Eustachian Tube Dysfunction: FAQ
by Dr. Christopher Chang, last modified on
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What is a eustachian tube?
The eustachian tube is a passageway that connect the back of the nose to the middle ear. The eustachian tube is encased by both cartilage and bone. Nearest the nose, cartilage provides structure to the first 2/3 of the eustachian tube with bone comprising the last 1/3 of the distance nearest the ear. The eustachian tube is lined with mucosa.
How long is the eustachian tube?
The eustachian tube is about 35mm or 1.3 inches in length. It is about 3 mm in diameter.
What is eustachian tube dysfunction?
Eustachian tube dysfunction is a condition due to partial or complete blockage of the eustachian tube preventing easy ventilatory communication between the middle ear and nose (outside environment). Eustachian tube dysfunction most often is due to mucosal swelling leading to blockage.
What are the symptoms of eustachian tube dysfunction?
Symptoms of eustachian tube dysfunction include ears which feel clogged or muffled that is difficult or impossible to pop open using the valsalva maneuver. Some people also describe abnormal crackling sounds as well as fluid sensation in the ears.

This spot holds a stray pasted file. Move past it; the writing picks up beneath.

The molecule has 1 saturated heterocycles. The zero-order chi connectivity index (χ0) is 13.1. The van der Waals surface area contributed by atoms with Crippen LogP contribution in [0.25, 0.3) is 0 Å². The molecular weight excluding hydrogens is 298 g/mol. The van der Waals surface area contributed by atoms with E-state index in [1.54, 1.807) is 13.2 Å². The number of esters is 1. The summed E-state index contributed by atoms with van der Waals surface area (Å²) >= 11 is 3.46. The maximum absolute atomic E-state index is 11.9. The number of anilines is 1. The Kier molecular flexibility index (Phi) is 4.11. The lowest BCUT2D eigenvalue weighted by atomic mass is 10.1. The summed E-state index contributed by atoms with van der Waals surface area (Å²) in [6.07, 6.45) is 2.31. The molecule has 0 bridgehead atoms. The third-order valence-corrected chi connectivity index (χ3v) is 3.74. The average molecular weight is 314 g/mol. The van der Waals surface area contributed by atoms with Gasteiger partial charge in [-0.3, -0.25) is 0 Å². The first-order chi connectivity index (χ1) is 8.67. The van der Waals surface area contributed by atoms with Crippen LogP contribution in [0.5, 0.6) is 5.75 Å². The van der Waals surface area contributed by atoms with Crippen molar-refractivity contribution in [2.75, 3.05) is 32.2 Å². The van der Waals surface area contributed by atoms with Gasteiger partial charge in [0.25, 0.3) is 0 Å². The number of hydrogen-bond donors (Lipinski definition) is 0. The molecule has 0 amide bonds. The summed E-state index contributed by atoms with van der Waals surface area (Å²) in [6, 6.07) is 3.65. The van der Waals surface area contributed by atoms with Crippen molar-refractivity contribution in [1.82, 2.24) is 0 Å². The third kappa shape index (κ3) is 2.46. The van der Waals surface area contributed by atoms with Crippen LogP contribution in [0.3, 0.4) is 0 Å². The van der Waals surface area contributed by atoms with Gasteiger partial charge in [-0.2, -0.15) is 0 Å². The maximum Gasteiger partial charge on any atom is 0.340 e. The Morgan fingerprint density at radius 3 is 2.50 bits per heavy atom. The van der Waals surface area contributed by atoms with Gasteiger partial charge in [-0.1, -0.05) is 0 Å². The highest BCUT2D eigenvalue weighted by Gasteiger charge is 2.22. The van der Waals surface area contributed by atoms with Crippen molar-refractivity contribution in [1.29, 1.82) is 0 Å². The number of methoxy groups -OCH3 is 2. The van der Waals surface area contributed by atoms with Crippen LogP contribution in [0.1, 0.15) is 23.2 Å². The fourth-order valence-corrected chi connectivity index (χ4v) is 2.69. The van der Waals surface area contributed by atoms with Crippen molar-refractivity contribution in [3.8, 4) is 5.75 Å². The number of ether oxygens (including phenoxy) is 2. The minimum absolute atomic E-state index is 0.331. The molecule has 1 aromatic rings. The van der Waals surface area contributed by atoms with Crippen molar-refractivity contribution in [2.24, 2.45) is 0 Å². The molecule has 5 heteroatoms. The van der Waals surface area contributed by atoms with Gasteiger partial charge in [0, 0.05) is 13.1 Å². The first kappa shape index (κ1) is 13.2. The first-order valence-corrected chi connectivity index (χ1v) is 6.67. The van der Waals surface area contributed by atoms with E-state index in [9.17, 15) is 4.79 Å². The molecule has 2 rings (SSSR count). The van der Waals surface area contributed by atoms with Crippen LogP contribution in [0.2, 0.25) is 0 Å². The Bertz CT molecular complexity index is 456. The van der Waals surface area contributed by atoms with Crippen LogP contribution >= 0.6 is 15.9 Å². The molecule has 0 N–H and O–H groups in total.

What causes eustachian tube dysfunction?
Anything that can cause nasal congestion can also potentially lead to eustachian tube dysfunction. Allergies, upper respiratory infections, dirty or dusty air, smoke, etc can cause cause eustachian tube dysfunction. Additionally, ear infections, sudden barometric pressure changes (deep-water diving, sky-diving, etc), and TMJ can cause eustachian tube dysfunction as well.
How is eustachian tube dysfunction treated?
Eustachian tube dysfunction is typically treated with medications to try and resolve the mucosal edema causing eustachian tube obstruction. Such medications include nasal sprays, singulair, oral steroids, etc. There are devices to help pop the ear as well including EarPopper, eustachi, and otovent.
Surgical intervention include cutting a hole in the eardrum in order to allow fluid and pressure to escape through the ear canal rather than the normal (but obstructed) eustachian tube. Ear tubes may also be placed. More recently, another surgical option is to insert a balloon through the eustachian tube and inflate to physically open the tube; this procedure is called balloon eustachian tuboplasty.
What are the risks of eustachian tube dysfunction if untreated?
Risks of untreated eustachian tube dysfunction include conductive hearing loss, fluid buildup in the ear, recurrent ear infections, and continued clogged and muffled ear sensations.
What else could be causing symptoms similar to eustachian tube dysfunction, but not because of it?
Other conditions that can cause symptoms similar to eustachian tube dysfunction include earwax impaction, serous otitis media, TMJ, cochlear hydrops, superior semicircular canal dehiscence, sudden nerve hearing loss, large hole in the eardrum, etc.
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